Even setting aside the undeniably airbrushed advertising campaign, is this territory a government should be straying into? What the state permits, it promotes. Holyrood has apparently embraced egg donation as a social good, but how much thought has the Scottish Health Secretary, Michael Matheson, given to the wider implications these campaigns have for young women? Some may be worried that public money has been used to push a practice many people consider unethical; for others, there is concern over the risks for all women if our eggs come to be seen as something that others can ask us to give up or share out. 

This campaign represents a clear departure from previous practice. It is not usual for governments, anywhere in the world, to advertise for egg donors. While fertility treatment has long been supported, for the state to be specifically targeting young women for their eggs is a new step. It behoves us all to pay attention to the consequences.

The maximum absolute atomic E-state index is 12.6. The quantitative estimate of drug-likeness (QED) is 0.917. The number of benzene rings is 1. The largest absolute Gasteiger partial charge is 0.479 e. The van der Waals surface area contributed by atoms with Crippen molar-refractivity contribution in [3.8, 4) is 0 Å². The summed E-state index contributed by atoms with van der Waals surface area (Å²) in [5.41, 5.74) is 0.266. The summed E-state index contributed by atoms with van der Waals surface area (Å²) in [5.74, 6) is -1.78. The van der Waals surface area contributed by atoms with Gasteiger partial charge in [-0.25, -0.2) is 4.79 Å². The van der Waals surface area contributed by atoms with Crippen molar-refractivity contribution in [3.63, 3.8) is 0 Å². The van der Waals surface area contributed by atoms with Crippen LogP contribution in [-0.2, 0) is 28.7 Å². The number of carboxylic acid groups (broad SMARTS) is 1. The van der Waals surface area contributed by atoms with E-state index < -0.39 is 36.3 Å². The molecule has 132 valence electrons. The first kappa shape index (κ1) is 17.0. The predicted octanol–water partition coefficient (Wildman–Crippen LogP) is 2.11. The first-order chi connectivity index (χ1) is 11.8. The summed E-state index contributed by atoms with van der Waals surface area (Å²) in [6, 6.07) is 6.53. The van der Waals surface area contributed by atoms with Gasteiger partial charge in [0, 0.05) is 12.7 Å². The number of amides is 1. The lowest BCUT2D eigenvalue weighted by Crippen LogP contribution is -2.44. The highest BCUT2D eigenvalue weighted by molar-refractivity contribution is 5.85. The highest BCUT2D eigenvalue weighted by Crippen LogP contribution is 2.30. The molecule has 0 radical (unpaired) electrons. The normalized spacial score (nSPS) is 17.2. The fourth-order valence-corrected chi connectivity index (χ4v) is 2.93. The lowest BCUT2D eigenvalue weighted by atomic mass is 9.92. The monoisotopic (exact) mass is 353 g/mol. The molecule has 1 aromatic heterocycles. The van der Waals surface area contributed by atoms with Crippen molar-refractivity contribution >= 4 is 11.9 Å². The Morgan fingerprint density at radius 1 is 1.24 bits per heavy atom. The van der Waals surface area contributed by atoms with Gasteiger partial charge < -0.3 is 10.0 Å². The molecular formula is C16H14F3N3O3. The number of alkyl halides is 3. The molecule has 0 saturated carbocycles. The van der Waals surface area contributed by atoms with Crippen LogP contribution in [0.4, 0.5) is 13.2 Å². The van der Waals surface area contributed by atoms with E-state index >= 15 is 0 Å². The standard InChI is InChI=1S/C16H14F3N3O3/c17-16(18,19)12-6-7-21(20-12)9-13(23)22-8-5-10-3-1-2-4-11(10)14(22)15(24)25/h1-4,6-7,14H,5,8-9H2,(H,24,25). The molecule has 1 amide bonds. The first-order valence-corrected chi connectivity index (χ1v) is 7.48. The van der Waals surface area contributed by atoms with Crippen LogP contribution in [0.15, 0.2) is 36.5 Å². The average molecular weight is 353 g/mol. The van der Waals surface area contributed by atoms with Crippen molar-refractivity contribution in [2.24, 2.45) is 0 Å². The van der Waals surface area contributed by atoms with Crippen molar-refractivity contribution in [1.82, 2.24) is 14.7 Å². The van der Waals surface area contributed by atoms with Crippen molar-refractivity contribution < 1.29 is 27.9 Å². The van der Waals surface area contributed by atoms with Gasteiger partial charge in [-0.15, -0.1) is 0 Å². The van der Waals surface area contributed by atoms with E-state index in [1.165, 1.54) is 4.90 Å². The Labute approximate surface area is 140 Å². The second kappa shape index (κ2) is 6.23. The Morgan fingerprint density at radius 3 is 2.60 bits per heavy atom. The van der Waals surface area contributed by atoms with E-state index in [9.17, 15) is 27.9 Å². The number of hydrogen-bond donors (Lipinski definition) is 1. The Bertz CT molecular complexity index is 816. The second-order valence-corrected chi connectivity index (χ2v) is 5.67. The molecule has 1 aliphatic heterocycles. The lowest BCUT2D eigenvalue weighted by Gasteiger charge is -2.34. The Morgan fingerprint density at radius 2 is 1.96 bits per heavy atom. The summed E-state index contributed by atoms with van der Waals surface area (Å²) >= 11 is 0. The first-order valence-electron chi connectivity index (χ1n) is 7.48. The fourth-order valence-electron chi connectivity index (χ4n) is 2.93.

Helen Gibson is the founder of Surrogacy Concern, a new campaign founded to raise awareness of the consequences of surrogacy and egg donation.

SurrogConcern

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Right-Wing Hippie
Right-Wing Hippie
8 months ago

Why is the Scottish government targeting women for egg donation?
That sounds awfully transphobic. Surely men can donate eggs just as effectively as a woman. For shame, Scotland.

Steve Murray
Steve Murray
8 months ago

Plus, no mention of the potential health hazards of sperm donation, including blindness.

Right-Wing Hippie
Right-Wing Hippie
8 months ago
Reply to  Steve Murray

And also hair on your palms. But that’s true of werewolves as well, which I understand Scotland is full of.

Jeremy Bray
Jeremy Bray
8 months ago

Altrui is a prominent UK egg donor organisation that describes the process as follows:

“Once you reach the end of the treatment cycle, you’ll go into the clinic for egg collection, a painless, minor procedure that takes around 20 minutes. We’d like to reassure you that it is very rare to experience pain from undergoing the egg collection process.”

In contrast this article highlights the fact that long term risks are not well researched: https://www.statnews.com/2017/01/28/egg-donors-risks/

So reliable risk evaluation to provide proper informed consent is not really in place.

If the Scottish government wants to boost births to replacement level it might be cheaper and more straightforward to encourage more sex among the young and discourage abortion.